Based on extensive interviews and exclusive access to archival and personal documents, The Queens of Animation tells the story of their vital contribution to Disney's golden age and their continued impact on animated filmmaking, culminating in the record-shattering Frozen, Disney's first female-directed full-length feature film.


My Review
: I didn't start this book as a Walt Disney cultist. In fact, quite the opposite...I know about his obnoxious labor practices and frankly was unsurprised at his appalling gender politics, both generationally as well as personally...but WOW. The details of what happened to Bianca Majolie are, in a word, repugnant. (And it's really played to the hilt for nastiness in the book...there's no certainty that it happened as written because it's not from the horse's mouth, as it were.)

And yet he hired Mary Blair, an extraordinarily gifted artist; he hired Majolie (though apparently fired her so fast she figures in the bulk of the narrative not at all), and Grace Huntington, Retta Scott, Sylvia Holland...all of them who were guilty of Working While Woman in the Disney snakepit of the 1930s and 1940s, at least were working. Most wouldn't have been considered in other animation studios, and all needed the paychecks. Quite a lot of deadbeat dads through the generations. Single moms will work for less because "this is beneath me and you're not paying me enough" means nothing to a hungry kid.

One area where Author Holt did her subjects proud was the mind-bendingly complicated process of animating a feature-length film. She stints not in the telling and retelling, through memories of the women she's interviewed, the pre-computer days and the zillions of tiny steps required for the simplest movements to come to life; the brain-meltingly detail-oriented task of creating and assuring continuity of backgrounds; compositing, editing, oh my Muse of Painting, and Dance, and Epic Poetry, the lists and lists and it really is all necessary for you to know! It is! And not paying attention isn't gonna work because you will be so lost without it, this detailed information....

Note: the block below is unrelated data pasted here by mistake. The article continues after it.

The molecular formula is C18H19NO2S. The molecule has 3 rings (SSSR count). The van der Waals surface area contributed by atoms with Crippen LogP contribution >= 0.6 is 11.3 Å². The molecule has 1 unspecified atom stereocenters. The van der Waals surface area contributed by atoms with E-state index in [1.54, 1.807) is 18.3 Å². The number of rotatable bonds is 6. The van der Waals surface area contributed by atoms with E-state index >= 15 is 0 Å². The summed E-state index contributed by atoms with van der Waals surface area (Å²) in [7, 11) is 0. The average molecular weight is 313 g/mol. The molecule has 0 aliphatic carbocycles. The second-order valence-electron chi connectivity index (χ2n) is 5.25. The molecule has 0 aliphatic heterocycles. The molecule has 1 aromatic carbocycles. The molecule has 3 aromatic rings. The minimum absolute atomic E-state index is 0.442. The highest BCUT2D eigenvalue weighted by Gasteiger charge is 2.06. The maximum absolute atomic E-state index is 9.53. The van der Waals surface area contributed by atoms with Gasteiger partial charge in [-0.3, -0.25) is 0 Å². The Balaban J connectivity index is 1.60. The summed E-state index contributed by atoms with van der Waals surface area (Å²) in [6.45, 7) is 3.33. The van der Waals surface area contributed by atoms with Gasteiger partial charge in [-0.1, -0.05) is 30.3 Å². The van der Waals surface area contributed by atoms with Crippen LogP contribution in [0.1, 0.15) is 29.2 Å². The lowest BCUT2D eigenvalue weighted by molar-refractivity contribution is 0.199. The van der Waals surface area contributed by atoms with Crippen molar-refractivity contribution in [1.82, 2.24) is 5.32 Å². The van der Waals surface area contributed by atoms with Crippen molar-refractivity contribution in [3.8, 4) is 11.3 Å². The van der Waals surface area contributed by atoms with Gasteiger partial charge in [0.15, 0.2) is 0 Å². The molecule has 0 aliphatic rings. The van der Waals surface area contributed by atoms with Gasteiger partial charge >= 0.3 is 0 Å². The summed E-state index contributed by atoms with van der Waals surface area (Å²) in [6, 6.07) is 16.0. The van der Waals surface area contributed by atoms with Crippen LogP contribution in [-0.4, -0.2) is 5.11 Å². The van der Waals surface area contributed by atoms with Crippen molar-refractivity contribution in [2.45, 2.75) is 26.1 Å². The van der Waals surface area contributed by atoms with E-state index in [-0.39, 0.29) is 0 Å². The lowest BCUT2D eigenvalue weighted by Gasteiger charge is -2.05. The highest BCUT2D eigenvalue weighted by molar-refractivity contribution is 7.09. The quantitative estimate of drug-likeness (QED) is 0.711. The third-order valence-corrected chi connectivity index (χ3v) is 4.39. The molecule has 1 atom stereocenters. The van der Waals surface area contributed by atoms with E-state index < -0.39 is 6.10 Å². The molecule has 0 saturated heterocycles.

What the women who worked on Fantasia and Pinocchio and Bambi all did is quite incredible. These classics are what they are, and have the impact they all have, because all or most of the women Author Holt tells us of were doing the work of many men. The men who, when tasked with creating fairies or flowery bowers, whined that this was girls' work so give it to the girls. The upside to their childish idiocy is that the scenes are stunningly beautiful and now, at long last, we know who really did the hard, tedious, and ultimately gorgeous work of bringing sensitivity and glorious beauty to the screen.

There are moments when this "at last we know" technique gets used against one of the women. Mary Blair, a white lady, comes in for some finger-wagging because she failed to stop The Song of the South from being the appallingly racist and stereotype-churning horror that it is. Um...Author lone woman, already fighting at home and at work to survive and get to the next paycheck, is kinda sorta gettin' a pass for not adding Civil Rights Campaigner to her resume. At least from me she is.

And what was the reward for this work, absent the credit they merited? A fat paycheck? Oh hell no, Disney was a cheap bastard (which is one big reason his labor force wanted to unionize and even forced a studio shutdown!) with everyone except himself. And the women were underpaid accordingly. Yeah, they had jobs; no, they had no respect or credit; and then, on payday, they got less than the men around them did. It's enough to make you into a wold-eyed revolutionary with a taste for capitalist-bastard blood!

It did me, anyway.

Author Holt has a Ph. D. You've read one of her other best-selling books, most likely: Cured: The People who Defeated HIV and Rise of the Rocket Girls: The Women Who Propelled Us from Missiles to the Moon to Mars. She's written for every major outlet for science news and popularizations of complicated non-fictional topics: The New York Times, The Atlantic, Time, Slate, Popular Science. This is one helluva resume to bring to the topic of women's lives and work. You'd be excused for expecting the organization of the material in this book to be faultless. But it isn't.